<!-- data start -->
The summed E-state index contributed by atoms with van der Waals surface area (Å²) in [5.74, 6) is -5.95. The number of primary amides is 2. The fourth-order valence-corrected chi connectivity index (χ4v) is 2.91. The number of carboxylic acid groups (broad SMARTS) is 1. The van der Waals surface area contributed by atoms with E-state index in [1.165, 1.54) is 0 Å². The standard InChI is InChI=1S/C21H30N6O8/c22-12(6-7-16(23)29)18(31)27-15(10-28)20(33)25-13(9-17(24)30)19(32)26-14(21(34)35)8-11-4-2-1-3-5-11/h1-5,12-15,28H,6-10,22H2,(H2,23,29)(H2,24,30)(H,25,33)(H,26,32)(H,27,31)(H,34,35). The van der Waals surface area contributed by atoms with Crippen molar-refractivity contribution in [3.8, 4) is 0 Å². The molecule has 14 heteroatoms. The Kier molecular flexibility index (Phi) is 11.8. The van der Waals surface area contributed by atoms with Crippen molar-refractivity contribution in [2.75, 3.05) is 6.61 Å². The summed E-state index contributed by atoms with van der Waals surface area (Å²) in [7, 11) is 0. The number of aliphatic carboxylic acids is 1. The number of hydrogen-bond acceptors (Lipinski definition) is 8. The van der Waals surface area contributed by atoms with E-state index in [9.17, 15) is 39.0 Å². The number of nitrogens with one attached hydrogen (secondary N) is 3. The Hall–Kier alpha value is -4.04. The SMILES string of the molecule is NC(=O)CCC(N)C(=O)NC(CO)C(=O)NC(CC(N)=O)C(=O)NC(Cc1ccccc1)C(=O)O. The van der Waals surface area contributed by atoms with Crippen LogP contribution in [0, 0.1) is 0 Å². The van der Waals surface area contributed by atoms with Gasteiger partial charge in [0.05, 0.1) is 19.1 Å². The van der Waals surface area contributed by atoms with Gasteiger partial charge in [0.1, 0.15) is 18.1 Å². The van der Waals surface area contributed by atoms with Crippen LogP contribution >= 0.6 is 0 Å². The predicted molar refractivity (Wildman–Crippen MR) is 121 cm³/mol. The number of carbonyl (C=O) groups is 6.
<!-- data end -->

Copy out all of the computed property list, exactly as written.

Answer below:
The summed E-state index contributed by atoms with van der Waals surface area (Å²) in [5.74, 6) is -5.95. The number of primary amides is 2. The fourth-order valence-corrected chi connectivity index (χ4v) is 2.91. The number of carboxylic acid groups (broad SMARTS) is 1. The van der Waals surface area contributed by atoms with E-state index in [1.165, 1.54) is 0 Å². The standard InChI is InChI=1S/C21H30N6O8/c22-12(6-7-16(23)29)18(31)27-15(10-28)20(33)25-13(9-17(24)30)19(32)26-14(21(34)35)8-11-4-2-1-3-5-11/h1-5,12-15,28H,6-10,22H2,(H2,23,29)(H2,24,30)(H,25,33)(H,26,32)(H,27,31)(H,34,35). The van der Waals surface area contributed by atoms with Crippen molar-refractivity contribution in [3.8, 4) is 0 Å². The molecule has 14 heteroatoms. The Kier molecular flexibility index (Phi) is 11.8. The van der Waals surface area contributed by atoms with Crippen molar-refractivity contribution in [2.75, 3.05) is 6.61 Å². The summed E-state index contributed by atoms with van der Waals surface area (Å²) in [7, 11) is 0. The number of aliphatic carboxylic acids is 1. The number of hydrogen-bond acceptors (Lipinski definition) is 8. The van der Waals surface area contributed by atoms with E-state index in [9.17, 15) is 39.0 Å². The number of nitrogens with one attached hydrogen (secondary N) is 3. The Hall–Kier alpha value is -4.04. The SMILES string of the molecule is NC(=O)CCC(N)C(=O)NC(CO)C(=O)NC(CC(N)=O)C(=O)NC(Cc1ccccc1)C(=O)O. The van der Waals surface area contributed by atoms with Crippen LogP contribution in [0, 0.1) is 0 Å². The van der Waals surface area contributed by atoms with Gasteiger partial charge in [0.05, 0.1) is 19.1 Å². The van der Waals surface area contributed by atoms with Gasteiger partial charge in [0.1, 0.15) is 18.1 Å². The van der Waals surface area contributed by atoms with Crippen LogP contribution >= 0.6 is 0 Å². The predicted molar refractivity (Wildman–Crippen MR) is 121 cm³/mol. The number of carbonyl (C=O) groups is 6.